The Museum itself will be 8,500 square feet and it will have an outdoor event area that can also have live music. Yes we will have some Texas Metal bands playing on some of these events too.

Ok… so obviously one of our main goals is to start collecting actual donations for the museum itself. So we will be starting a huge Texas Metal Memorabilia hunt for the bands and musicians that we want to include. I’m sure that I will be listing the bands as musicians soon enough that we want to induct into the museum… but it is common sense to many of you who some our legendary Texas Metal Bands are… but just to name a few Pantera, Rigor Mortis, Helstar, WatchTower, Devastation, Absu, Big Iron, Drowning Pool, The Sword, Gammacide, Deadhorse, Angkor Wat, Aska, Warlock, Militia, Solitude Aeturnus, Prophecy, Sedition, Devourment, Rotting Corpse and we are just getting started on the possibilities.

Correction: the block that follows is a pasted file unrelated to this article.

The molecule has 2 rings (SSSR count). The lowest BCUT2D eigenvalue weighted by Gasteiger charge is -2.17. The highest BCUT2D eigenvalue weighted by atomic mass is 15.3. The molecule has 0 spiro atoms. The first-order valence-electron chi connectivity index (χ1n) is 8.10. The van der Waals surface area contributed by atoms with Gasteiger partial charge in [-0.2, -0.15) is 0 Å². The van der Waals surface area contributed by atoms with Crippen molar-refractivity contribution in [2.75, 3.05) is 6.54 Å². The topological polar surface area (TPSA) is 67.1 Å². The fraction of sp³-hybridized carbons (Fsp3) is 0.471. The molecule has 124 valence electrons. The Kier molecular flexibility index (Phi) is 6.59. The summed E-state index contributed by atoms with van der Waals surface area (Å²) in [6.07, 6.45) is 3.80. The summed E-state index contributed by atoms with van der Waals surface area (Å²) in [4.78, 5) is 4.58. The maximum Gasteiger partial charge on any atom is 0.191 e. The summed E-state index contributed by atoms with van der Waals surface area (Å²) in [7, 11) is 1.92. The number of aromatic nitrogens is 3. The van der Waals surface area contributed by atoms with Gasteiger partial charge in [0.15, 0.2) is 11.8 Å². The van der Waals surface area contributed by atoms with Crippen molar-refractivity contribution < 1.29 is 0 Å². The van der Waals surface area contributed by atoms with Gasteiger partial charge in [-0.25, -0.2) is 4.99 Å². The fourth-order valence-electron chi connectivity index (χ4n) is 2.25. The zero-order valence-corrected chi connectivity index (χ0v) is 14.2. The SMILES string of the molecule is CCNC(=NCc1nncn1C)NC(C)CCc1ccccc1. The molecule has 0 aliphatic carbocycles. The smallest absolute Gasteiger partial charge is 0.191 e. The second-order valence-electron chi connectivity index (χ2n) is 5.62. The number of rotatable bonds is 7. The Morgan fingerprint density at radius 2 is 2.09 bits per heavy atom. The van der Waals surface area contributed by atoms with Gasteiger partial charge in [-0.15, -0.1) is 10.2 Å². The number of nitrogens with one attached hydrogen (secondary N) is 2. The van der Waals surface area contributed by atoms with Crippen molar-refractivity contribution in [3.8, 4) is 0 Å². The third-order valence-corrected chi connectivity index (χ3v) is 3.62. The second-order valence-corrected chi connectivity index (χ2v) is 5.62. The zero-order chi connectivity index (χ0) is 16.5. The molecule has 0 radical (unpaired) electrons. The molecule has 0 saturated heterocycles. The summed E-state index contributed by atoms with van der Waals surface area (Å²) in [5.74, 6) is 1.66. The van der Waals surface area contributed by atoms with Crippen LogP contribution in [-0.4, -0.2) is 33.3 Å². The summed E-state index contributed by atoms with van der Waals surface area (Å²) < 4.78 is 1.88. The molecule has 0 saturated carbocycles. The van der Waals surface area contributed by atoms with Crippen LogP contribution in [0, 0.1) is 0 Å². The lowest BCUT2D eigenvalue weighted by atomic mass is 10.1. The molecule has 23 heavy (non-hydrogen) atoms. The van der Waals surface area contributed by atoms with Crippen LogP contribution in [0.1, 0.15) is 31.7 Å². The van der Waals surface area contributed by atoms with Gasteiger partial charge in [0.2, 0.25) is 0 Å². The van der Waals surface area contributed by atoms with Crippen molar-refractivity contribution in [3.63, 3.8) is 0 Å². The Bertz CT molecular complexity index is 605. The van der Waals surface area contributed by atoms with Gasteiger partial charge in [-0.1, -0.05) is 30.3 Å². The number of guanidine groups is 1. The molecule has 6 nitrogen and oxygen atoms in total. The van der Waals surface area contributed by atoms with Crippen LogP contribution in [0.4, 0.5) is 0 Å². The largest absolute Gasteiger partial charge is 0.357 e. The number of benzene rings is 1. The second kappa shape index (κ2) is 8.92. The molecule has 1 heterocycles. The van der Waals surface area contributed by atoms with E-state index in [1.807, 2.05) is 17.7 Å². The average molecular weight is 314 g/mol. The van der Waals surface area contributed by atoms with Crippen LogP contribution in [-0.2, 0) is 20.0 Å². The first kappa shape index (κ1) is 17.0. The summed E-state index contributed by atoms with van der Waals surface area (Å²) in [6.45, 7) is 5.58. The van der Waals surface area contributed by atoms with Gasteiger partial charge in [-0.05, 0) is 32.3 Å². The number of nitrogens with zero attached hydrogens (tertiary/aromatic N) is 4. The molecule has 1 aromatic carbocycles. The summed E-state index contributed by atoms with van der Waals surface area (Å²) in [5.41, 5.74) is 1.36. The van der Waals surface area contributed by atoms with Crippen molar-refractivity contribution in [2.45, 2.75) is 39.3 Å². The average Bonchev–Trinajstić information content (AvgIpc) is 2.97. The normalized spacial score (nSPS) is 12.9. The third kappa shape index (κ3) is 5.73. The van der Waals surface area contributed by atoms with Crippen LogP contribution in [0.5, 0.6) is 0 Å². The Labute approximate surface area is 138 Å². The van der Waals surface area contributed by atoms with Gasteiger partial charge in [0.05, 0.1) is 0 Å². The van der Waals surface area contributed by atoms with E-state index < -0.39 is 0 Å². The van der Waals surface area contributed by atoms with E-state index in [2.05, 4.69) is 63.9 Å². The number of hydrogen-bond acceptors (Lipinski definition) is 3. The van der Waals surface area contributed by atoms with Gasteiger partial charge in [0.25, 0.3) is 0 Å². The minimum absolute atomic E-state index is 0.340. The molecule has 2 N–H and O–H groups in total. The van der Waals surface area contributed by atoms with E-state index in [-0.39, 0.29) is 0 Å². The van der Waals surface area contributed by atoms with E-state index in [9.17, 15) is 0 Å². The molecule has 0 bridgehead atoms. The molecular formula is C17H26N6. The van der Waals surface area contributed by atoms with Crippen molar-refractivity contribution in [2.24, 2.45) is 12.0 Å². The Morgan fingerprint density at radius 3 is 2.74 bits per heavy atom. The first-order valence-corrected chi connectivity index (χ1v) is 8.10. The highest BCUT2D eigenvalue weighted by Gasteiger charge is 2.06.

So for now… until we get further along and I make more announcements. If you have anything like historic Texas Metal memorabilia… or any ideas for bands or musicians you think should be included, or any other suggestions you think would be beneficial to our cause…
please contact me at brucecorbitt@yahoo.com

This now gives Texas two metal archives for the history and theory behind heavy metal and associated genres. The other, to which users of this site have been mailing metal artifacts for over eight years, is at the University of Texas at Austin:

Dr. David Hunter
Music Librarian and Curator, Historical Music Recordings Collection
Fine Arts Library (DFA 3.200)
University of Texas Libraries
1 University Station (S5437)
Austin, TX 78712

Office: (512) 495-4475
Fax: (512) 495-4490
Library: (512) 495-4481
david.hunter@mail.utexas.edu

http://www.lib.utexas.edu/

It is great to see metal ignored by the Rock and Roll Hall of Fame and accepted by these independent but reputable authorities who are studying metal through its personalities and source documents like recordings, flyers, zines, letters and posters.

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Interview with Jerry Warden of the Heavy Metal Hall of Fame